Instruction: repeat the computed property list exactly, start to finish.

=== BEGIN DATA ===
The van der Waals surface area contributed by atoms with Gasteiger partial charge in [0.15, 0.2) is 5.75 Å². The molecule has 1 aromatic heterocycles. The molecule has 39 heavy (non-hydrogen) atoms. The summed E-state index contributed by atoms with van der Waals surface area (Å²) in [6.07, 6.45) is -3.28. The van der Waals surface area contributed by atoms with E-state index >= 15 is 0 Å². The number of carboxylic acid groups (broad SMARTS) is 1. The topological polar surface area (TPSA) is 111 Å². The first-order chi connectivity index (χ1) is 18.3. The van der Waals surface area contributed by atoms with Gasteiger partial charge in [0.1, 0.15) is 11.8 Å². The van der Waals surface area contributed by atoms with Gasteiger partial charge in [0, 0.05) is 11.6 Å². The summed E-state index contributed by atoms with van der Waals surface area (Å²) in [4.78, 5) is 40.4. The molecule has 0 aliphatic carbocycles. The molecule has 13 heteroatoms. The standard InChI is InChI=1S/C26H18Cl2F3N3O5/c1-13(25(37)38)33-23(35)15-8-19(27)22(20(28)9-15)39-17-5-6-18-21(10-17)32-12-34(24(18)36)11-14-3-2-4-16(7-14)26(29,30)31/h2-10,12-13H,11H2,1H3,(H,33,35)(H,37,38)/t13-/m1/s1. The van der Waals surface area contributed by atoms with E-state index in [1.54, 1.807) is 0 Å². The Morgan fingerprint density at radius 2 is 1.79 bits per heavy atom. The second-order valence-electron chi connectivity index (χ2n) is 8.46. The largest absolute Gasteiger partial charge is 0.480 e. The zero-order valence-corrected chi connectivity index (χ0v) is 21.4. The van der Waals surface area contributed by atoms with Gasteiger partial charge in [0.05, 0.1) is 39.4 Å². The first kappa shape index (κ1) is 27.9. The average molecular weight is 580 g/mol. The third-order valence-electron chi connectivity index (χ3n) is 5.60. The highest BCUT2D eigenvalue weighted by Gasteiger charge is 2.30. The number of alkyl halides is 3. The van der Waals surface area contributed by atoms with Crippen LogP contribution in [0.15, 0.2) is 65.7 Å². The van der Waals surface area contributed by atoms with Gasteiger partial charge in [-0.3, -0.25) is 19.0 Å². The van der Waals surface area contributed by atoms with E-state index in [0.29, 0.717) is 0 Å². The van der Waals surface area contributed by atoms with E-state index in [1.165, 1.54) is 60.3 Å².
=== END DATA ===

The van der Waals surface area contributed by atoms with Gasteiger partial charge in [0.15, 0.2) is 5.75 Å². The molecule has 1 aromatic heterocycles. The molecule has 39 heavy (non-hydrogen) atoms. The summed E-state index contributed by atoms with van der Waals surface area (Å²) in [6.07, 6.45) is -3.28. The van der Waals surface area contributed by atoms with E-state index >= 15 is 0 Å². The number of carboxylic acid groups (broad SMARTS) is 1. The topological polar surface area (TPSA) is 111 Å². The first-order chi connectivity index (χ1) is 18.3. The van der Waals surface area contributed by atoms with Gasteiger partial charge in [0.1, 0.15) is 11.8 Å². The van der Waals surface area contributed by atoms with Gasteiger partial charge in [0, 0.05) is 11.6 Å². The summed E-state index contributed by atoms with van der Waals surface area (Å²) in [4.78, 5) is 40.4. The molecule has 0 aliphatic carbocycles. The molecule has 13 heteroatoms. The standard InChI is InChI=1S/C26H18Cl2F3N3O5/c1-13(25(37)38)33-23(35)15-8-19(27)22(20(28)9-15)39-17-5-6-18-21(10-17)32-12-34(24(18)36)11-14-3-2-4-16(7-14)26(29,30)31/h2-10,12-13H,11H2,1H3,(H,33,35)(H,37,38)/t13-/m1/s1. The van der Waals surface area contributed by atoms with E-state index in [1.54, 1.807) is 0 Å². The Morgan fingerprint density at radius 2 is 1.79 bits per heavy atom. The second-order valence-electron chi connectivity index (χ2n) is 8.46. The largest absolute Gasteiger partial charge is 0.480 e. The zero-order valence-corrected chi connectivity index (χ0v) is 21.4. The van der Waals surface area contributed by atoms with Gasteiger partial charge in [0.05, 0.1) is 39.4 Å². The first kappa shape index (κ1) is 27.9. The average molecular weight is 580 g/mol. The third-order valence-electron chi connectivity index (χ3n) is 5.60. The highest BCUT2D eigenvalue weighted by Gasteiger charge is 2.30. The number of alkyl halides is 3. The van der Waals surface area contributed by atoms with Crippen LogP contribution in [0.15, 0.2) is 65.7 Å². The van der Waals surface area contributed by atoms with Gasteiger partial charge in [-0.3, -0.25) is 19.0 Å². The van der Waals surface area contributed by atoms with E-state index in [0.29, 0.717) is 0 Å². The van der Waals surface area contributed by atoms with E-state index in [1.165, 1.54) is 60.3 Å².